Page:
After sustaining a season-ending groin injury one year earlier, Tulowitzki came out of spring training looking like the MVP candidate of old, batting .347/.414/.639 with 16 homers and 51 RBI in his first 60 games. However, it was in Game 61 where things inevitably turned sour, as Tulowitzki suffered a broken rib while making a diving stop and missed a full month of action. Tulowitzki would come back to hit a more modest but still satisfying .277/.369/.466 in his remaining 65 contests, but it ultimately left fantasy owners wondering just how spectacular his final totals might have been if not for the injury. Those “what ifs” have unfortunately occurred far too often for Tulowitzki, who has missed 35 or more games in four of the past six seasons. The injuries have rendered the former stolen base threat a station-to-station baserunner at this stage in his career, but when healthy, Tulowitzki’s four-category production makes him the class of his position in the fantasy realm. Entering his age-29 season, Tulowitzki still offers first-round upside in nearly any format, but he’s obviously not someone for the risk-averse to target.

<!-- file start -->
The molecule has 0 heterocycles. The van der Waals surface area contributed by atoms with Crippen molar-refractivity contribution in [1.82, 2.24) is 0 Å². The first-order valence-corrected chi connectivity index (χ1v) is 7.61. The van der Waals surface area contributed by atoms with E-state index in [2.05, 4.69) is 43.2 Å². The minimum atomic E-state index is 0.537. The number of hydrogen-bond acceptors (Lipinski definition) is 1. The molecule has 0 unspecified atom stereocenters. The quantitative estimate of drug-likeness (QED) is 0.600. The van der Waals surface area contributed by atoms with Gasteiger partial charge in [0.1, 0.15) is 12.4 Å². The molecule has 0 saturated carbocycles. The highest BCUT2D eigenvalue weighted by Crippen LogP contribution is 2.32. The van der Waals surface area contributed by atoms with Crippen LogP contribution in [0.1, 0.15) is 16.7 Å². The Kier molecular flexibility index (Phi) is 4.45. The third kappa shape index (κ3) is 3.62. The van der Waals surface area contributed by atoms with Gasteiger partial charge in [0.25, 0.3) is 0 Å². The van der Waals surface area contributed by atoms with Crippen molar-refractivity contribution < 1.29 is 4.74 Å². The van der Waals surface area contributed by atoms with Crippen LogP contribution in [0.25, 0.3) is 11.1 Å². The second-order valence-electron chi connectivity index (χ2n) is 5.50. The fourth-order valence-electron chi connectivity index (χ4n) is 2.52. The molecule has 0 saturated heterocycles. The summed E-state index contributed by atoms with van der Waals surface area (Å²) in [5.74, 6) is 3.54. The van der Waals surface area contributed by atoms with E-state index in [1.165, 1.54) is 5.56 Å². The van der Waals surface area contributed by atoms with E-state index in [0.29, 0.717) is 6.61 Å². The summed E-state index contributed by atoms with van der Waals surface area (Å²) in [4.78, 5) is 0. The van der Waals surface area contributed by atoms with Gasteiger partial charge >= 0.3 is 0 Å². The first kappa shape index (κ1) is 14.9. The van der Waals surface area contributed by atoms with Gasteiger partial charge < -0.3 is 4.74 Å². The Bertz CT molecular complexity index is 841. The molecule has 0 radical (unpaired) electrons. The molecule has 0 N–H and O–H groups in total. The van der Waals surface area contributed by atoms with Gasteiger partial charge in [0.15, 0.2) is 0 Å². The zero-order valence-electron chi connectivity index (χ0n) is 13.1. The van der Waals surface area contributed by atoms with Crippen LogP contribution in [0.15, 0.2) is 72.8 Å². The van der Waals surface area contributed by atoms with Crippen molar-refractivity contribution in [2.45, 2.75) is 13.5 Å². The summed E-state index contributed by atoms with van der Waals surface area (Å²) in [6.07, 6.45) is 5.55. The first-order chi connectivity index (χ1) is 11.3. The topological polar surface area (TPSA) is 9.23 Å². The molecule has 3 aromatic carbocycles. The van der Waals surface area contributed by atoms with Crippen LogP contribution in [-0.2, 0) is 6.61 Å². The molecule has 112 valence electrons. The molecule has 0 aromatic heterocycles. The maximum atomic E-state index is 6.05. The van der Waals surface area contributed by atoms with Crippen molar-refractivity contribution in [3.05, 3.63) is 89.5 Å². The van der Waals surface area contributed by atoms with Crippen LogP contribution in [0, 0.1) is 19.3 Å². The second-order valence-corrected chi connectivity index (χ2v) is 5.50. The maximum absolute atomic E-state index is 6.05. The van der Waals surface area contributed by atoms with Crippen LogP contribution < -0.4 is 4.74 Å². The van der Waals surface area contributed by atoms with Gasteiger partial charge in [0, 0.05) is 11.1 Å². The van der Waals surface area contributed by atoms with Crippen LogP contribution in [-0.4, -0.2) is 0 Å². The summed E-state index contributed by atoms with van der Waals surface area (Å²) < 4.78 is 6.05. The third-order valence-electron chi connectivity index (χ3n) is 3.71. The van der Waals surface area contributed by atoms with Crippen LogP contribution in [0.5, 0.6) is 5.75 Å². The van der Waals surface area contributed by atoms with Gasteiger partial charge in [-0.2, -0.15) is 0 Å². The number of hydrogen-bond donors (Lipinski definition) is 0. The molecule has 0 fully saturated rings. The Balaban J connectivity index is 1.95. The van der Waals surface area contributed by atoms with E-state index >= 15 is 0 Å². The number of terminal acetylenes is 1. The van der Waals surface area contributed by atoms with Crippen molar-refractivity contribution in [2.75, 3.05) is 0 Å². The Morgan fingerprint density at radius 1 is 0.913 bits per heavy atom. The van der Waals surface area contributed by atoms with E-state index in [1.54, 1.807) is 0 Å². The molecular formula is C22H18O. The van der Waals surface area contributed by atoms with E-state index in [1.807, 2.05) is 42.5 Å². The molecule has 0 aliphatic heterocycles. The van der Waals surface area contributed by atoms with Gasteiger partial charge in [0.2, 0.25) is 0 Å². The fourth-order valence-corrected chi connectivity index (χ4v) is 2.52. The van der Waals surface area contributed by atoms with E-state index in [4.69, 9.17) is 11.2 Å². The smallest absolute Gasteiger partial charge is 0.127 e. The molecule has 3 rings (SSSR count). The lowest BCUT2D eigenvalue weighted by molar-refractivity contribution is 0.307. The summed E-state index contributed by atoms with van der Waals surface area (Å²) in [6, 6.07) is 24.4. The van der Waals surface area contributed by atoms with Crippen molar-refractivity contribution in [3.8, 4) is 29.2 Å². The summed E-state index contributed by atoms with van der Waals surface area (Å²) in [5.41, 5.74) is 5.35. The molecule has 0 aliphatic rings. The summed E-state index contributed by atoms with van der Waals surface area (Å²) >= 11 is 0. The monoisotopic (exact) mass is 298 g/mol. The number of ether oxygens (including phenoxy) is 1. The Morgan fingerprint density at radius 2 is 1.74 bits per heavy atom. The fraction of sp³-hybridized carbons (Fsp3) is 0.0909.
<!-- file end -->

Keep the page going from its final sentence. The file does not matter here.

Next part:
Tulowitzki netted little return for those who selected him early in fantasy drafts, falling victim to elbow and groin injuries that limited him to 47 games last season. After receiving the full offseason to recover from the season-ending groin issue, Tulowitzki is expected to be without discomfort in the field and provide a lift to a Rockies lineup that still managed to finish third in the National League in runs scored in 2012. In the few games he did play, Tulowitzki showed his trademark excellent plate discipline and a career-high 85.3 percent contact rate, suggesting he can still be an elite hitter at the position. The return from a groin injury may send his declining steals numbers further south, but Tulowitzki still brings plus-power and batting average to a position that saw just three qualified players eclipse 20 home runs, while only Derek Jeter hit over .300. All indications thus far suggest Tulowitzki's recovery is going well, and if so, he could come at quite the bargain on draft day if others are scared off by last season's poor bill of health.